Heaven on Earth?: Talking with Our Children about Death
“Is she going to die?” That’s what my boys wanted to know when we told them how sick their Bisabuela was. How do we answer that question and other questions about death that our children ask?
Talking about death is uncomfortable, isn’t it? As a culture, we don’t like to think about it. In fact, we avoid thinking about it. We exercise and eat “right” and take vitamins and supplements that promise us eternal youth, or at least a long life.
But eventually, we’re confronted with the reality of death. Maybe it’s the death of a grandparent. Maybe it’s the loss of a child. Maybe it’s a life-threatening illness. Whatever the circumstances, we come to a point where we can’t just ignore death. For ourselves and our children, we need to be ready to give biblical answers and gospel encouragement when the time comes.
So, what should we tell our children about death? In my experience, children want answers to three basic questions. Why do people have to die? Are you/am I going to die? What happens when we die? These can be hard questions to answer. The good news is that God has given us answers in the Bible.
Why do people have to die?
Children are right to ask this question. Why do we have to die? It doesn’t seem right. And it’s not. We weren’t created to suffer and die. As the Catechism for Young Children teaches us, we were created “holy and happy” and with “souls that could never die.” God made us to live with Him forever.
So, what happened? Why do we get sick and die? Genesis 3 tells us that Adam and Eve disobeyed God and brought sin and death into the perfect world God created. Because of their sin, Adam and Eve died, physically and spiritually. As their children, we’re born to die (Job 5:7). Apart from Christ, we’re spiritually dead and physically our bodies will one day die.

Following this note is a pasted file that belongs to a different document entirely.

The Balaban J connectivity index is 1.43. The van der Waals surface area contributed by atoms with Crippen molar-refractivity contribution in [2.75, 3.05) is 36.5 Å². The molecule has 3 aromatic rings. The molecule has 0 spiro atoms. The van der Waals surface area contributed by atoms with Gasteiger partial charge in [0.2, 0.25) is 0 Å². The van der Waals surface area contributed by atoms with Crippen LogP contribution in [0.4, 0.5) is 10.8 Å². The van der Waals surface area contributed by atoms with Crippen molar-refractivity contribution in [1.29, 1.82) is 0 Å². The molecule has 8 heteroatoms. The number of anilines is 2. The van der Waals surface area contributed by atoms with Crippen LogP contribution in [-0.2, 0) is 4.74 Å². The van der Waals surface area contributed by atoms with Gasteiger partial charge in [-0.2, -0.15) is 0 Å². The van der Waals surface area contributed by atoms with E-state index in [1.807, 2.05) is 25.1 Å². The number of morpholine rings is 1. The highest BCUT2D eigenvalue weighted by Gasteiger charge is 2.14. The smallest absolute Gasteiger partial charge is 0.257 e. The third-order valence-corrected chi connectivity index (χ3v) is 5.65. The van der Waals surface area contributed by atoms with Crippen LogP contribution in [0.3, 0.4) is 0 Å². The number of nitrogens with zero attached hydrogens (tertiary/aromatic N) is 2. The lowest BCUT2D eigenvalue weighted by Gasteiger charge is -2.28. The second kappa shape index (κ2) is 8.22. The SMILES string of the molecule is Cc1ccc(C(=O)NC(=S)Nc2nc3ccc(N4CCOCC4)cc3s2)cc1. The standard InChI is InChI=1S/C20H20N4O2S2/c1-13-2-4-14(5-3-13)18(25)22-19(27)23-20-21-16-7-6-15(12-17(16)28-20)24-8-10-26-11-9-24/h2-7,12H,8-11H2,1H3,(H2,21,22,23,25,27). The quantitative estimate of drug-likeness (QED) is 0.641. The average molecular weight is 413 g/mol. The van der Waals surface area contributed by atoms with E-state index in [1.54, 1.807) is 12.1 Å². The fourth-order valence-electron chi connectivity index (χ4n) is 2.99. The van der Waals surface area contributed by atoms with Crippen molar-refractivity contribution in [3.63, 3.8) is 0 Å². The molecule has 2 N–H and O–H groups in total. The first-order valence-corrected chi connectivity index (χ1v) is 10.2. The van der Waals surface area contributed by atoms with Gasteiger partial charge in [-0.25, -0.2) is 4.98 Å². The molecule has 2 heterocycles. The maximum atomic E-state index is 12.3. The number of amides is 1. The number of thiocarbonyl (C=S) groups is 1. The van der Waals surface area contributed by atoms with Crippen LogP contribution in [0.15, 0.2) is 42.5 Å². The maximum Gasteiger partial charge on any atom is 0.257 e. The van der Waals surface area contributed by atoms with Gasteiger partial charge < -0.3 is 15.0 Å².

Not a cheery thought and answering this question usually brings the next question to mind.
Are you/am I going to die?
When children become aware of death, they become aware that you, a fixture of their world, may die. Or they may realize that they too will die. It’s a scary thought. And it’s tempting to reassure our children by telling them not to worry or that we won’t die for a long, long time. Certainly, we should encourage our children not to worry, but we don’t know the future. As Scripture says, “Man does not know his time,” (Eccl. 9:12, NASB).
We don’t need to be morbid or morose. But it’s right to tell our children that while we don’t have any reason to expect to die soon, only God knows the future. The encouragement for us and for our children is knowing that God, who is good and loving, is not surprised by anything. Everything that happens is in His hands, including our lives, and God will take care of us. No matter what.
What happens when we die?
Once we understand the reality and inevitability of death, we want to know what happens when we die. And it’s not just children who are wondering. Every culture, every religion, every person who has ever lived has asked this question. Different religions give different answers to what happens after death. But the only true answer is found in the Bible. It may not tell us everything we’d like to know about life after death, but it does tell us what we need to know.
Scripture teaches that there are two paths for the future. Those who believe in Christ and trust in Him for their salvation will live forever with God. Those who reject Christ will spend eternity in Hell (Matt. 25:31-46).
For believers, when we die, we go immediately to be with the Lord (Luke 23:43). There we await Jesus’s return when the dead will be raised (1 Thess. 4:13-18). After the judgment, believers will live forever with the Lord in the new heavens and new earth where there will be no more pain or sorrow or separation or sin or death (Rev. 21:1-5). This is the glorious hope and future we have as God’s children.
Our “only comfort in life and in death”
Death is a frightening thing and not just for children. Death is an enemy. It’s painful and sad. We are right to mourn when loved ones die. But we don’t grieve as those without hope (1 Thess. 4:13). We know the future. Jesus has won! He’s defeated death, and He will return and bring us home. In the meantime, He’s promised never to leave us or forsake us (Heb. 13:5). Nothing can separate us from His love (Rom. 8:38-39). And that’s the best news we have for ourselves and our children.
Rachel Miller is News Editor for the Aquila Report. She has a BA in History from Texas A&M University. She is a member of a PCA church in the Houston area and the homeschooling mother of three boys.
 Heidelberg Catechism, question 1